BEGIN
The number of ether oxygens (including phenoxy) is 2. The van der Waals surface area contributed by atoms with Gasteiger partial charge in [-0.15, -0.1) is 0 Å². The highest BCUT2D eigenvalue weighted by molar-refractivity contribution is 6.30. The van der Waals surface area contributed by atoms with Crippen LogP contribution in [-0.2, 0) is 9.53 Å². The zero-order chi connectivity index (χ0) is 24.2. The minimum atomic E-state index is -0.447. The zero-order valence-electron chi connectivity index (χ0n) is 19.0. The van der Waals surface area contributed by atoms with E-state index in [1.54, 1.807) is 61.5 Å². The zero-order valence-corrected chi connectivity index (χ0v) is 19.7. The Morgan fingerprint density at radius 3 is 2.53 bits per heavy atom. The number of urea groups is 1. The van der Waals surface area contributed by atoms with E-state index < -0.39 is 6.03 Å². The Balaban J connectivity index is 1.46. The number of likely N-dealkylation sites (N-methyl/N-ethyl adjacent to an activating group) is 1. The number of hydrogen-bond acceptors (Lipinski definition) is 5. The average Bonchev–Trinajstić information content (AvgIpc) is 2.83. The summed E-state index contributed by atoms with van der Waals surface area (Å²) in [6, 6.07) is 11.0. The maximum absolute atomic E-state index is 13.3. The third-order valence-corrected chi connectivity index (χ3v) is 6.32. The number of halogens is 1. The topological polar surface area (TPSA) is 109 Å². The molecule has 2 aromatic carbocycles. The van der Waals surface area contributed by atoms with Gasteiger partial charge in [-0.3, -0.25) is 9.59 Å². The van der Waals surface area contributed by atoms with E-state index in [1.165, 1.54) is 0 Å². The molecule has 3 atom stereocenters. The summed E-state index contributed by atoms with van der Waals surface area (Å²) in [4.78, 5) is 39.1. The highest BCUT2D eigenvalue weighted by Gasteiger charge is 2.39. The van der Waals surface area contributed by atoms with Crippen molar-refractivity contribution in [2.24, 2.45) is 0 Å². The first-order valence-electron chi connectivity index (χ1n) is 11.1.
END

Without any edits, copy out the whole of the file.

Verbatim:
The number of ether oxygens (including phenoxy) is 2. The van der Waals surface area contributed by atoms with Gasteiger partial charge in [-0.15, -0.1) is 0 Å². The highest BCUT2D eigenvalue weighted by molar-refractivity contribution is 6.30. The van der Waals surface area contributed by atoms with Crippen LogP contribution in [-0.2, 0) is 9.53 Å². The zero-order chi connectivity index (χ0) is 24.2. The minimum atomic E-state index is -0.447. The zero-order valence-electron chi connectivity index (χ0n) is 19.0. The van der Waals surface area contributed by atoms with E-state index in [1.54, 1.807) is 61.5 Å². The zero-order valence-corrected chi connectivity index (χ0v) is 19.7. The Morgan fingerprint density at radius 3 is 2.53 bits per heavy atom. The number of urea groups is 1. The van der Waals surface area contributed by atoms with E-state index < -0.39 is 6.03 Å². The Balaban J connectivity index is 1.46. The number of likely N-dealkylation sites (N-methyl/N-ethyl adjacent to an activating group) is 1. The number of hydrogen-bond acceptors (Lipinski definition) is 5. The average Bonchev–Trinajstić information content (AvgIpc) is 2.83. The summed E-state index contributed by atoms with van der Waals surface area (Å²) in [6, 6.07) is 11.0. The maximum absolute atomic E-state index is 13.3. The third-order valence-corrected chi connectivity index (χ3v) is 6.32. The number of halogens is 1. The topological polar surface area (TPSA) is 109 Å². The molecule has 2 aromatic carbocycles. The van der Waals surface area contributed by atoms with Gasteiger partial charge in [-0.3, -0.25) is 9.59 Å². The van der Waals surface area contributed by atoms with E-state index in [1.165, 1.54) is 0 Å². The molecule has 3 atom stereocenters. The summed E-state index contributed by atoms with van der Waals surface area (Å²) in [4.78, 5) is 39.1. The highest BCUT2D eigenvalue weighted by Gasteiger charge is 2.39. The van der Waals surface area contributed by atoms with Crippen molar-refractivity contribution in [2.24, 2.45) is 0 Å². The first-order valence-electron chi connectivity index (χ1n) is 11.1.